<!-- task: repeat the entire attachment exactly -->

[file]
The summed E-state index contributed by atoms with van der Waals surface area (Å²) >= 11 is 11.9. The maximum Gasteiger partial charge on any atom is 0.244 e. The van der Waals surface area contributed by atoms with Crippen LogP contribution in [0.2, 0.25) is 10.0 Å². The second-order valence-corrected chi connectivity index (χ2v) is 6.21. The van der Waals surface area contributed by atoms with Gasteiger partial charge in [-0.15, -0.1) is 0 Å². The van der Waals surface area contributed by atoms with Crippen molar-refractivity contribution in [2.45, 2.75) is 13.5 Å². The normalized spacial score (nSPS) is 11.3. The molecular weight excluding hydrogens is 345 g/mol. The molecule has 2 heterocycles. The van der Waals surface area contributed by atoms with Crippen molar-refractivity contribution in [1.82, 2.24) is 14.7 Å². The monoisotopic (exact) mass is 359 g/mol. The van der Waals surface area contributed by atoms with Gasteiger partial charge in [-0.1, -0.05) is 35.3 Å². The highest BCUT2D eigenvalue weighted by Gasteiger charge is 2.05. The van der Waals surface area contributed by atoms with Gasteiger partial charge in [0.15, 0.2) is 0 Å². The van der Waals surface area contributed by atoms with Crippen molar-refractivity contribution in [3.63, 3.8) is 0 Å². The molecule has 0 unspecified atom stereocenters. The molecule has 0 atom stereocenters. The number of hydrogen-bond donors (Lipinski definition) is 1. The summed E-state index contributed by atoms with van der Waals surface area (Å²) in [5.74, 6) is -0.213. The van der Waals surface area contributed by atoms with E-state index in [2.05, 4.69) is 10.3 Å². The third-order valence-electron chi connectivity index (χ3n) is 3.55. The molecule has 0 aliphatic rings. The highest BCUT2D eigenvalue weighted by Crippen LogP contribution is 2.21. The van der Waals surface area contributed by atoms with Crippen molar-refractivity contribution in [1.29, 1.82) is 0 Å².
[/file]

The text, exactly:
The summed E-state index contributed by atoms with van der Waals surface area (Å²) >= 11 is 11.9. The maximum Gasteiger partial charge on any atom is 0.244 e. The van der Waals surface area contributed by atoms with Crippen LogP contribution in [0.2, 0.25) is 10.0 Å². The second-order valence-corrected chi connectivity index (χ2v) is 6.21. The van der Waals surface area contributed by atoms with Gasteiger partial charge in [-0.15, -0.1) is 0 Å². The van der Waals surface area contributed by atoms with Crippen molar-refractivity contribution in [2.45, 2.75) is 13.5 Å². The normalized spacial score (nSPS) is 11.3. The molecular weight excluding hydrogens is 345 g/mol. The molecule has 2 heterocycles. The van der Waals surface area contributed by atoms with Crippen molar-refractivity contribution in [1.82, 2.24) is 14.7 Å². The monoisotopic (exact) mass is 359 g/mol. The van der Waals surface area contributed by atoms with Gasteiger partial charge in [-0.1, -0.05) is 35.3 Å². The highest BCUT2D eigenvalue weighted by Gasteiger charge is 2.05. The van der Waals surface area contributed by atoms with Gasteiger partial charge in [0.15, 0.2) is 0 Å². The van der Waals surface area contributed by atoms with Crippen molar-refractivity contribution in [3.63, 3.8) is 0 Å². The molecule has 0 unspecified atom stereocenters. The molecule has 0 atom stereocenters. The number of hydrogen-bond donors (Lipinski definition) is 1. The summed E-state index contributed by atoms with van der Waals surface area (Å²) in [5.74, 6) is -0.213. The van der Waals surface area contributed by atoms with E-state index in [2.05, 4.69) is 10.3 Å². The third-order valence-electron chi connectivity index (χ3n) is 3.55. The molecule has 0 aliphatic rings. The highest BCUT2D eigenvalue weighted by Crippen LogP contribution is 2.21. The van der Waals surface area contributed by atoms with Crippen molar-refractivity contribution in [1.29, 1.82) is 0 Å².